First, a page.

T-Mobile and its boisterous CEO John Legere love talking the talk, but they have also shown repeatedly in recent months that they can walk the walk. The scrappy nationwide wireless carrier added a jaw-dropping 4.4 million net new subscribers in 2013, including 869,000 net postpaid additions in the fourth quarter alone, and as a result it has larger rivals Verizon Wireless and AT&T chasing its various new initiatives. In the latest example that illustrates just how well Legere & Company’s various antics are working, the carrier said on Thursday that more than 80,000 people have participated in its recent “breakup letter” stunt.
“This is not just a promotion,” T-Mobile marketing boss Mike Sievert told Re/code. “What we are trying to do is bring an end to unfair one-way onerous contracts in this country.”
Following a recent press conference T-Mobile launched a new campaign that asks consumers to dump their various carriers and switch to T-Mobile, and to post a photo of themselves holding a breakup letter addressed to their old carrier. It also sweetened the pot with its “Uncarrier 4.0” offering, which pays early contract termination fees imposed by other carriers. According to Sievert, more than 80,000 such photos like the two above have been posted on various social networks thus far.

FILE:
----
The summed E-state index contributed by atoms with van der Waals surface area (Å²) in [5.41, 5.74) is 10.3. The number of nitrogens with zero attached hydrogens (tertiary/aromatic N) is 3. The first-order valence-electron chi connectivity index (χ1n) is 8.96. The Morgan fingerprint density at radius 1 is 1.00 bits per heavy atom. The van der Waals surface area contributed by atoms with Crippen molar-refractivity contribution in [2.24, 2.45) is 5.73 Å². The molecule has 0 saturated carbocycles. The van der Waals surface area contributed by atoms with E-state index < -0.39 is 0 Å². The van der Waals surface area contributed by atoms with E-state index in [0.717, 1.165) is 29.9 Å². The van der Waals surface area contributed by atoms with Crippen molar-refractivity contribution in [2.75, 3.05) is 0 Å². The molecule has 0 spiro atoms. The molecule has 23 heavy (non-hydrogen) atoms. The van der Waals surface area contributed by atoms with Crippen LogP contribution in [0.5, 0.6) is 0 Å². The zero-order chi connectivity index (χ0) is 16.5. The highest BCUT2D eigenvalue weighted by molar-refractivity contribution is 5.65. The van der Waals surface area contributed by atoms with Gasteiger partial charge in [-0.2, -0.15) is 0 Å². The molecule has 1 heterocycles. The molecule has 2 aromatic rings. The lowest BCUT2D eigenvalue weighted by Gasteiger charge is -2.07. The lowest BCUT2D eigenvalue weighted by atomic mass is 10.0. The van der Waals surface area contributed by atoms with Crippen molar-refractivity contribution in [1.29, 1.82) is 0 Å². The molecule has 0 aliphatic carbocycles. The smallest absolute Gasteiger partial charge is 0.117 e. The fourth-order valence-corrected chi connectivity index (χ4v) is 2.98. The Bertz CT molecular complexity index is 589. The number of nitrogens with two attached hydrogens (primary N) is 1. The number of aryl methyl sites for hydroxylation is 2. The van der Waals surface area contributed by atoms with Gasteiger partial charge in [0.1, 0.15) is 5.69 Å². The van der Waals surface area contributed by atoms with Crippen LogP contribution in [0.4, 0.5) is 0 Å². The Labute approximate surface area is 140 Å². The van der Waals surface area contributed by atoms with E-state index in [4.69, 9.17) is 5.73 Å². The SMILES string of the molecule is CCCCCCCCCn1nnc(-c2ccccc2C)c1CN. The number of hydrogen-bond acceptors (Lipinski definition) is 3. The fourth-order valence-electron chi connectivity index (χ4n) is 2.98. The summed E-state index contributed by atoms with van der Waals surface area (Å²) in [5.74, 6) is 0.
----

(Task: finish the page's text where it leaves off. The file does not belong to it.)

In light of the success the campaign has had thus far, T-Mobile said is is now widening its scope to include more than a dozen regional carriers customers can now switch from and qualify for a reimbursement of their early termination fees.
More breakup letters can be seen on T-Mobile’s breakup letter page, which is linked below in our source section.
UPDATE: It looks like there was a bit of confusion. Re/Code’s article states that more than 80,000 breakup letter photos have been posted online “by customers who have left rivals for T-Mobile,” but that is not the case. BGR has confirmed with T-Mobile that Sievert’s 80,000 figure refers to the number of breakup letter photos posted across various social media sites, but it does not correlate with the number of people who left their carriers and switched to T-Mobile. This article has been updated to reflect that clarification.